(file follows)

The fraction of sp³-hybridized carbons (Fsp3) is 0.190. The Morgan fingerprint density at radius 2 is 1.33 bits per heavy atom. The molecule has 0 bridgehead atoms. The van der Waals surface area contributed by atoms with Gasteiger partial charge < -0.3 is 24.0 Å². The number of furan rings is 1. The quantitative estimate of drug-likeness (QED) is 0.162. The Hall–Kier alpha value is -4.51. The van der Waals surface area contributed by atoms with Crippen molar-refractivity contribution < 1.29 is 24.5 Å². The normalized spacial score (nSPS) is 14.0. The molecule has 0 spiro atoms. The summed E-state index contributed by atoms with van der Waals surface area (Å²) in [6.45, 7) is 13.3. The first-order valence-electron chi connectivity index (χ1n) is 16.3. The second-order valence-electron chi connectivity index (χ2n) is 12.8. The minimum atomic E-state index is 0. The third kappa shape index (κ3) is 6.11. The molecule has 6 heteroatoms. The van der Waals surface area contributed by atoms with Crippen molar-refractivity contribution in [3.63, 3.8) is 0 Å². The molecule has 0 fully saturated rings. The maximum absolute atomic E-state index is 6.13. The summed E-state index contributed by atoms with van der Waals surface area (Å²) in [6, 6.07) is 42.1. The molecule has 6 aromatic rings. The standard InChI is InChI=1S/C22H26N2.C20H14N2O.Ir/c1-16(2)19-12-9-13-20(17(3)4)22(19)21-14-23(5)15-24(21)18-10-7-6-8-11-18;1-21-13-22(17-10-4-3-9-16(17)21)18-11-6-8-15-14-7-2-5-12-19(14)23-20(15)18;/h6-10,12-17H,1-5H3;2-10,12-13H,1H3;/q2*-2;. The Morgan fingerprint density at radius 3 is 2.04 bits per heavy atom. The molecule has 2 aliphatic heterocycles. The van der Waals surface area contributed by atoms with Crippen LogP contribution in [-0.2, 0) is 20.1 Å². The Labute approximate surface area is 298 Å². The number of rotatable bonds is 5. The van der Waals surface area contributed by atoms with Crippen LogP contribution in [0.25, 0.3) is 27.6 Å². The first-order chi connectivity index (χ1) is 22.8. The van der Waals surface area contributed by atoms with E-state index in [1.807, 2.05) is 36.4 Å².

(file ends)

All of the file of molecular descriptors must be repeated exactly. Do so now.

The fraction of sp³-hybridized carbons (Fsp3) is 0.190. The Morgan fingerprint density at radius 2 is 1.33 bits per heavy atom. The molecule has 0 bridgehead atoms. The van der Waals surface area contributed by atoms with Gasteiger partial charge < -0.3 is 24.0 Å². The number of furan rings is 1. The quantitative estimate of drug-likeness (QED) is 0.162. The Hall–Kier alpha value is -4.51. The van der Waals surface area contributed by atoms with Crippen molar-refractivity contribution < 1.29 is 24.5 Å². The normalized spacial score (nSPS) is 14.0. The molecule has 0 spiro atoms. The summed E-state index contributed by atoms with van der Waals surface area (Å²) in [6.45, 7) is 13.3. The first-order valence-electron chi connectivity index (χ1n) is 16.3. The second-order valence-electron chi connectivity index (χ2n) is 12.8. The minimum atomic E-state index is 0. The third kappa shape index (κ3) is 6.11. The molecule has 6 heteroatoms. The van der Waals surface area contributed by atoms with Crippen molar-refractivity contribution in [3.63, 3.8) is 0 Å². The molecule has 0 fully saturated rings. The maximum absolute atomic E-state index is 6.13. The summed E-state index contributed by atoms with van der Waals surface area (Å²) in [6, 6.07) is 42.1. The molecule has 6 aromatic rings. The standard InChI is InChI=1S/C22H26N2.C20H14N2O.Ir/c1-16(2)19-12-9-13-20(17(3)4)22(19)21-14-23(5)15-24(21)18-10-7-6-8-11-18;1-21-13-22(17-10-4-3-9-16(17)21)18-11-6-8-15-14-7-2-5-12-19(14)23-20(15)18;/h6-10,12-17H,1-5H3;2-10,12-13H,1H3;/q2*-2;. The Morgan fingerprint density at radius 3 is 2.04 bits per heavy atom. The molecule has 2 aliphatic heterocycles. The van der Waals surface area contributed by atoms with Crippen LogP contribution in [-0.2, 0) is 20.1 Å². The Labute approximate surface area is 298 Å². The number of rotatable bonds is 5. The van der Waals surface area contributed by atoms with Crippen LogP contribution in [0.25, 0.3) is 27.6 Å². The first-order chi connectivity index (χ1) is 22.8. The van der Waals surface area contributed by atoms with E-state index in [1.807, 2.05) is 36.4 Å².